Abstraction, Color, and Politics in the Early 1970s 

September 22, 2018 - September 29, 2019

Can abstract art be about politics? In the early 1970s, that question was hotly debated as artists, critics, and the public grappled with the relationship between art, politics, race, and feminism. Many of those debates centered on bringing to light the roles that gender and race played in how “great modern art” was defined and assessed, and on employing art to advance civil rights. Within this discourse, abstraction had an especially fraught role. To many, the decision by women artists and artists of color  to make abstract art seemed to represent a retreat from politics and protest: an abnegation of a commitment to civil rights and feminism. Abstraction, Color, and Politics in the Early 1970s presents large-scale work by four leading American artists—Helen Frankenthaler, Sam Gilliam, Al Loving, and Louise Nevelson—who chose abstraction as a means of expression within the intense political climate of the early 1970s.

UMMA gratefully acknowledges the following donors for their generous support of this exhibition:

Lead Exhibition Sponsors: University of Michigan Office of the Provost, Michigan Medicine, and College of Literature, Science, and the Arts

Exhibition Endowment Donors:  Richard and Rosann Noel Endowment Fund, Herbert W. and Susan L. Johe Endowment, and Robert and Janet Miller Fund

University of Michigan Funding Partners: Institute for Research on Women and Gender, School of Social Work, Department of Political Science, and Department of Women's Studies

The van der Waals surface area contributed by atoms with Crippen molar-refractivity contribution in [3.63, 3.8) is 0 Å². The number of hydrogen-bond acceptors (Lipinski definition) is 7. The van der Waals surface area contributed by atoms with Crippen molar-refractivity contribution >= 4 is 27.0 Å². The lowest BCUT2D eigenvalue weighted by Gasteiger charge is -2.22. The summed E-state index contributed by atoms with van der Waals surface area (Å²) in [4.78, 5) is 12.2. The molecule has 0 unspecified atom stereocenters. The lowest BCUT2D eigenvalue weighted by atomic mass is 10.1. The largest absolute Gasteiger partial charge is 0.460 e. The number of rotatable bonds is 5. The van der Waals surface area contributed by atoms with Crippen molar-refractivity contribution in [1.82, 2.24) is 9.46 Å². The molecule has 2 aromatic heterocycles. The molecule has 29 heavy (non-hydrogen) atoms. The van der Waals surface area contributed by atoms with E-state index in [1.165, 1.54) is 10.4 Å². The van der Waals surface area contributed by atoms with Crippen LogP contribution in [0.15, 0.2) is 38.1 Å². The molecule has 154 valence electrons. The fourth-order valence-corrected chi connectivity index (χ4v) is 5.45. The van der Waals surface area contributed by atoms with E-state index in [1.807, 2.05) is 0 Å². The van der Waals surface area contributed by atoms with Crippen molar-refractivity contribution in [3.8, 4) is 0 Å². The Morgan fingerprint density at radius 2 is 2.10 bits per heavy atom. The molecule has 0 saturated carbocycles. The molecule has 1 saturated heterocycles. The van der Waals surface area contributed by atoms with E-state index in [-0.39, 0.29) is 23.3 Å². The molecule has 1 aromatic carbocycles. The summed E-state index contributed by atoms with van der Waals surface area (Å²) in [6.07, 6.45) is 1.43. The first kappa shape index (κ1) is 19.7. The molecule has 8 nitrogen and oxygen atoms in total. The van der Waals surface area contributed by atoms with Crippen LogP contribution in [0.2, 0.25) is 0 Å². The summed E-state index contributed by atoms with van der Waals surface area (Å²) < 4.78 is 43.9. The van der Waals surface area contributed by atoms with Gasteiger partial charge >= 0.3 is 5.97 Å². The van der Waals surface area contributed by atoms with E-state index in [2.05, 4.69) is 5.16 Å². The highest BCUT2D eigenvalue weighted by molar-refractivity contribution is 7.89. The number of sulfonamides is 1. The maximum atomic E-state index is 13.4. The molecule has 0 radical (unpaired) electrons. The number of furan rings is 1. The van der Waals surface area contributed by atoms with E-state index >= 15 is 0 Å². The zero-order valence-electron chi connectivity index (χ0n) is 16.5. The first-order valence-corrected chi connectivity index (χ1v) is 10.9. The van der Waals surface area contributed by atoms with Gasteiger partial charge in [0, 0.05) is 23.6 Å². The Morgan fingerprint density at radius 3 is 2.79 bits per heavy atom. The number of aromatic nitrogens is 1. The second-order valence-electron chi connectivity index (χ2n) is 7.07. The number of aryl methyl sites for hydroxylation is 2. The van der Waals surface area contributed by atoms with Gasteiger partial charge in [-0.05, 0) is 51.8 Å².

Images

Sam Gilliam, Situation VI—Pisces 4, ca. 1972, polypropylene painted multiform. Williams College Museum of Art Museum purchase, Otis Family Acquisition Trust and Kathryn Hurd Fund. Courtesy of Joseph Goddu Fine Arts, Inc., New York. © Sam Gilliam
 

Sam Gilliam, Situation VI—Pisces 4 (detail), ca. 1972, polypropylene painted multiform. Williams College Museum of Art Museum purchase, Otis Family Acquisition Trust and Kathryn Hurd Fund. Courtesy of Joseph Goddu Fine Arts, Inc., New York. © Sam Gilliam

Al Loving, Bowery Morning, 1971, acrylic on canvas. Courtesy the Estate of Al Loving and Garth Greenan Gallery, New York.
 

Helen Frankenthaler, Sunset Corner, 1969, acrylic on canvas. University of Michigan Museum of Art, Museum purchase, 1973/1.813. © 2018 Helen Frankenthaler Foundation, Inc. / Artists Rights Society (ARS), New York

Timeline

Exhibition Timeline

SatSep 22
Exhibition Opens
Sun
Oct 7
2018
Abstraction, Color, and Politics in the Early 1970s
2:00pm3:00pm
Gallery Talks and Tours
Sun
Nov 4
Abstraction, Color, and Politics in the Early 1970s
2:00pm3:00pm
Gallery Talks and Tours
Sun
Nov 18
In Conversation: Can Abstract Art Be About Politics?
3:00pm4:00pm
Artists and Curators / Exhibitions Related / Gallery Talks and Tours
Sat
Dec 1
Abstraction, Color, Politics: A Leisurely Look
2:00pm3:00pm
Exhibitions Related / Gallery Talks and Tours
Sun
Dec 2
Abstraction, Color, and Politics in the Early 1970s
2:00pm3:00pm
Gallery Talks and Tours
Sun
Jan 20
2019
Abstraction, Color, and Politics in the Early 1970s
2:00pm3:00pm
Gallery Talks and Tours
Sun
Feb 17
2019
Abstraction, Color, and Politics in the Early 1970s
2:00pm3:00pm
Gallery Talks and Tours
SunSep 29
Exhibition Closes